Growing up, most of my Christmases were spent in one of two places. Either my family and I stayed home in New Jersey or we drove the 75 miles to have Christmas with my extended family in Long Island. Typically such days would begin at dawn when we would open our own Christmas presents. Then we piled into the car and hopped onto the Garden State Parkway, listening to Christmas music the whole way. Our first stop would typically be at my Aunt Janice and Uncle Joe’s place in Kings Park. I really looked forward to this time because I would get to see my cousins and we could all play with our new toys together. Later in the day we would all drive over to my grandfather’s house in Northport for a massive Christmas dinner party. My grandfather’s house was actually a farmhouse that was built in the 1800’s. It had low ceilings with big wooden beams, lots of books on the shelves and smelled like wood fire. It was my favorite place in the world when I was a kid.
As I grew up and went to college, we had few of these magical Christmases. I didn’t have Christmas on my own until 2005, the first year I lived in New York City. I spent Christmas that year with my girlfriend at the time in our apartment on the Upper West Side. Because my girlfriend was from Hungary, I learned a few traditions from her culture. We had blood sausage for dinner with mashed potatoes and peppers stuffed with sauerkraut. She also had a small tin pyramid in the shape of a Christmas tree that would spin with the heat of these four small candles.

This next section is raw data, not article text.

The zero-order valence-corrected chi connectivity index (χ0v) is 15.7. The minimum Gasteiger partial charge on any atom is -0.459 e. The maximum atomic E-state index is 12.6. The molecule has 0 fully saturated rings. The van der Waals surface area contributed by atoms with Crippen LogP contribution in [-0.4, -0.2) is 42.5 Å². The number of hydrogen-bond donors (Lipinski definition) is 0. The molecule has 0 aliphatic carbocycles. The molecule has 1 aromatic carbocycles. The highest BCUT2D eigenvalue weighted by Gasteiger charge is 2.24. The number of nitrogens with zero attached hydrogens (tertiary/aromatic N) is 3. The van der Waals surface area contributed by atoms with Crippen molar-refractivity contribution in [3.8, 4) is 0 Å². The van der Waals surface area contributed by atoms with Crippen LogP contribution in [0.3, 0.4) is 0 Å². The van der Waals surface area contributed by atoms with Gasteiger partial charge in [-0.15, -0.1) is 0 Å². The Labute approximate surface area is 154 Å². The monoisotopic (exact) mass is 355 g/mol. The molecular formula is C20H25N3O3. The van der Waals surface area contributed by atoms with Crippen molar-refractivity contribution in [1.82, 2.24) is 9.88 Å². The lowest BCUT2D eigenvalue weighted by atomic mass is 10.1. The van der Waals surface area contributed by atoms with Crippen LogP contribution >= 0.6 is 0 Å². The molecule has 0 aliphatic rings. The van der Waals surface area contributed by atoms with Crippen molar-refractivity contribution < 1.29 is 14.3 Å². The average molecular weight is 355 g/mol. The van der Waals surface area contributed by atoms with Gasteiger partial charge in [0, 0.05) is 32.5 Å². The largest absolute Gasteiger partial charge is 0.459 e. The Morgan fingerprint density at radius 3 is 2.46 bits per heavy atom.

In the summer of 2007 I moved to Istanbul, Turkey to take a position teaching English. In December of that year my fiancée, Carrie moved to Turkey to teach with me. For Christmas we decided to travel by rail to Romania to enjoy the holiday in the mountains. We took the Bosphorus Express, which was an extremely slow train that crawled its way through Bulgaria into Wallachia in southern Romania. The countryside out our windows was snow covered, however and we had our own compartment, which made the whole journey some how magical. After a few frigid days in Bucharest, we took another train north into Transylvania. We spent Christmas Eve and Christmas in the Carpathian town of Sinaia. On Christmas day, 2007, we took two gondolas up to an altitude of about 9,000 feet. Unfortunately the slopes were icy and we didn’t get much skiing done. However, we did enjoy our lunch: roasted pork tenderloin, polenta and potatoes served outdoors on a wooden slab and with a mountain view.
In 2008 things were very different. The economy had crashed but we were actually doing fine. Carrie and I had gotten married in New Jersey that summer and we came back to Istanbul to a mountain of lucrative teaching work. After two months of nearly non-stop teaching we decided to reward ourselves with the most lavish vacation we had ever undertaken. I was able to find a cheap flight from Istanbul to Milan. From there we trained through the north of Italy to Venice. We stayed in a 4 Star hotel right near St. Mark’s. The price was nearly half off because I think in 2008 most people had other priorities. On of the highlights of our trip were attending Midnight Mass at St. Mark’s basilica. The service was given in five different languages! When we stepped out into the square at midnight, the bells of the Campanile were ringing. On Christmas day we took a vaporetto out to Lido Island and spent the afternoon collecting seashells on the shore of the Adriatic. We then had dinner at a small bistro in San Paolo before attending a violin performance of Vivaldi’s Four Seasons at a church in San Marco. It was a fantastic experience. During that trip we also bought our first Christmas ornament together-a red and green pepper made of Venetian glass.
Images: My wife lighting candles on Christmas Eve in Venice. By Rich Carriero